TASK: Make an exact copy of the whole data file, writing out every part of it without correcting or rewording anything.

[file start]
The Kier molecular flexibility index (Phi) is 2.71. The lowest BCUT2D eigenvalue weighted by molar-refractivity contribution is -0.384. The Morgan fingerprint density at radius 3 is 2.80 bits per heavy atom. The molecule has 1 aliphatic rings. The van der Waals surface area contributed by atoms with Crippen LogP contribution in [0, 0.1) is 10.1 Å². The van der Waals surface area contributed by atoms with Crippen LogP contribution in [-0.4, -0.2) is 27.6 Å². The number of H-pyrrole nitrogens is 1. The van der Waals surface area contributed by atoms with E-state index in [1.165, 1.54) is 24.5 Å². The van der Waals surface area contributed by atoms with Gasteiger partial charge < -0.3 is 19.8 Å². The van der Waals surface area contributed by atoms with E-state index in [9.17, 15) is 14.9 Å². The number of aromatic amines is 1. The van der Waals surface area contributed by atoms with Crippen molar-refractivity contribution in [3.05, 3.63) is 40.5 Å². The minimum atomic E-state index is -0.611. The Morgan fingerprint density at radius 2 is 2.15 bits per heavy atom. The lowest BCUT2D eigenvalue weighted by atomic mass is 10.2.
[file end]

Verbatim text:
The Kier molecular flexibility index (Phi) is 2.71. The lowest BCUT2D eigenvalue weighted by molar-refractivity contribution is -0.384. The Morgan fingerprint density at radius 3 is 2.80 bits per heavy atom. The molecule has 1 aliphatic rings. The van der Waals surface area contributed by atoms with Crippen LogP contribution in [0, 0.1) is 10.1 Å². The van der Waals surface area contributed by atoms with Crippen LogP contribution in [-0.4, -0.2) is 27.6 Å². The number of H-pyrrole nitrogens is 1. The van der Waals surface area contributed by atoms with E-state index in [1.165, 1.54) is 24.5 Å². The van der Waals surface area contributed by atoms with Gasteiger partial charge < -0.3 is 19.8 Å². The van der Waals surface area contributed by atoms with E-state index in [9.17, 15) is 14.9 Å². The number of aromatic amines is 1. The van der Waals surface area contributed by atoms with Crippen molar-refractivity contribution in [3.05, 3.63) is 40.5 Å². The minimum atomic E-state index is -0.611. The Morgan fingerprint density at radius 2 is 2.15 bits per heavy atom. The lowest BCUT2D eigenvalue weighted by atomic mass is 10.2.